Creating a Coaching Culture; How to Offer Constructive Feedback
Leaders can and should do better when it comes to offering feedback as it is critical to an individual’s success and the overall team’s ongoing growth and development.
However, many leaders do not always know how to go about providing feedback at the right time and in the right context. And especially now, it can be more challenging to pay attention to this critical leadership skill during these unprecedented times.
Some just go through the motions, while others simply avoid the task, thinking they will find time to give feedback “someday.” And in other cases, leaders provide what they think is sound, constructive feedback, only to find that the person on the receiving end fails to apply it. In fact, research shows that people who receive feedback apply it just 30% of the time.
I’ve written in the past about the biggest mistakes leaders make when giving feedback, but today I want to explore the ways in which leaders can improve their ability to provide meaningful coaching, advice and direction to their people in either a bricks and mortar or remote environment. Do not let technology become a barrier! Use it to your advantage.
To me, it’s not about the actual act of giving feedback. Instead, I feel that leaders need to look at the issue on a deeper level. The success or failure of feedback within an organization all stems from its culture. If an organization does not have a culture that prioritizes communication and coaching, feedback may appear non-impactful and meaningless. Employees may not take it seriously because the workplace culture primes them to place a low value on communication.
But when an organization is built on a foundation of a communicative, coaching culture, feedback becomes more essential and valuable. In this type of culture, leaders provide ongoing feedback as part of a larger, ongoing conversation. Furthermore, leaders in this type of workplace culture understand that feedback should flow in all directions.
So, what can you do to help transform your organization's culture to value coaching and communication regardless if you are in person or remote? And how can you approach the act of giving feedback once you’ve engaged these cultural shifts?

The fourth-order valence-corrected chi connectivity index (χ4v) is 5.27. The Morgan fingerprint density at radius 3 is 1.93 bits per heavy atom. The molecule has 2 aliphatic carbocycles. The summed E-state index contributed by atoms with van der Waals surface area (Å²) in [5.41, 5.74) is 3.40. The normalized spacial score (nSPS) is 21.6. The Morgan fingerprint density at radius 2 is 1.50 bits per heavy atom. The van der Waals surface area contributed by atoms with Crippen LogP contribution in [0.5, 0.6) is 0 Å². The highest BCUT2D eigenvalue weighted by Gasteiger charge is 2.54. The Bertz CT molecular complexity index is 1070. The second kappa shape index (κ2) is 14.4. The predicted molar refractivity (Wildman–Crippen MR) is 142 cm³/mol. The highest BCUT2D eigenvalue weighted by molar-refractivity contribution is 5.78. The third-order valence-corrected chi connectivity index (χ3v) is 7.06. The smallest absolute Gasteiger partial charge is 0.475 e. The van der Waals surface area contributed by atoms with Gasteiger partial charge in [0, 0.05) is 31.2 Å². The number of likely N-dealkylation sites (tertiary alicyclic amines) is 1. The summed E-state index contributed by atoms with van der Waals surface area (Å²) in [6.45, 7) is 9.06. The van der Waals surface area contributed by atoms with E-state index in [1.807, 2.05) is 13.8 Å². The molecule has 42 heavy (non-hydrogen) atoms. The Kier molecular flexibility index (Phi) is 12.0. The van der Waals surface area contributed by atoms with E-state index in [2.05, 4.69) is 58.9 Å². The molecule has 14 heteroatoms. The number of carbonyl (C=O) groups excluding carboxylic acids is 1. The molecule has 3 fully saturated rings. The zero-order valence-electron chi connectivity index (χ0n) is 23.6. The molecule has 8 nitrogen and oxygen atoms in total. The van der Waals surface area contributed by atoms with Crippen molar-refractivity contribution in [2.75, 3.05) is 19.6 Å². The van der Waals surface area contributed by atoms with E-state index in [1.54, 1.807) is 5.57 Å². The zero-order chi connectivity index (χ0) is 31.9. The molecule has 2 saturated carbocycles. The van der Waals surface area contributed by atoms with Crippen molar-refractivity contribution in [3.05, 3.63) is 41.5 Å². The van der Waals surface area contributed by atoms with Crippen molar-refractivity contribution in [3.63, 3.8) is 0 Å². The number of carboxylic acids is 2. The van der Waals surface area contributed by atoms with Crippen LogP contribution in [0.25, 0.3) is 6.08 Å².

I have some ideas, so let’s get started!
Soft Skills and the Coaching Culture Revisited
A while back, I published an article that urged leaders to stop focusing so much on STEM skills and place more emphasis on soft skills. To me, this is critical.
Because our society and culture at large value technology and data so highly, it’s easy to assume that our workplaces should do the same. But that’s why we have so many organizations that tout cutting-edge technological methods and data-driven “solutions” while ignoring the human side of business. Business models that place little to no value on soft skills, human connection and communication may generate buzz and flash, but they fail to sustain themselves, and they fail to convey meaning and purpose to their employees, clients and customers.
I’m not saying that technology and data are not important, nor am I suggesting that they shouldn’t be significant factors driving modern business. My contention is that too many organizations overlook soft skills and the implementation of a coaching culture in favor of hard data and the advantages technology can provide.
It’s a case of the head vs the heart. Individuals need both and so do organizations.
As I wrote in the earlier article, a coaching culture puts people first. In this type of workplace culture, people don’t just exchange information; they talk to each other and have real conversations. They recognize each other as human beings with rich, full lives inside and outside the office.
In a coaching culture, leaders practice self-awareness and continuously hone their emotional intelligence. This allows them to keep the flow of conversation moving at the proper pace. And it gives them the ability to impact their people in a much more meaningful way through feedback.
In a coaching culture, employees know their value and they are eager to implement feedback because they know it’s been given to them genuinely and authentically.
Of course, creating a coaching culture cannot happen overnight. It must be molded and nurtured into existence through the guidance of conscious and grounded leaders. It takes time to do this. Communication improves when this type of culture has been established, but that doesn’t mean leaders should wait to start practicing more effective communication techniques, especially when feedback is concerned.
What Feedback Should Look Like in a Coaching Culture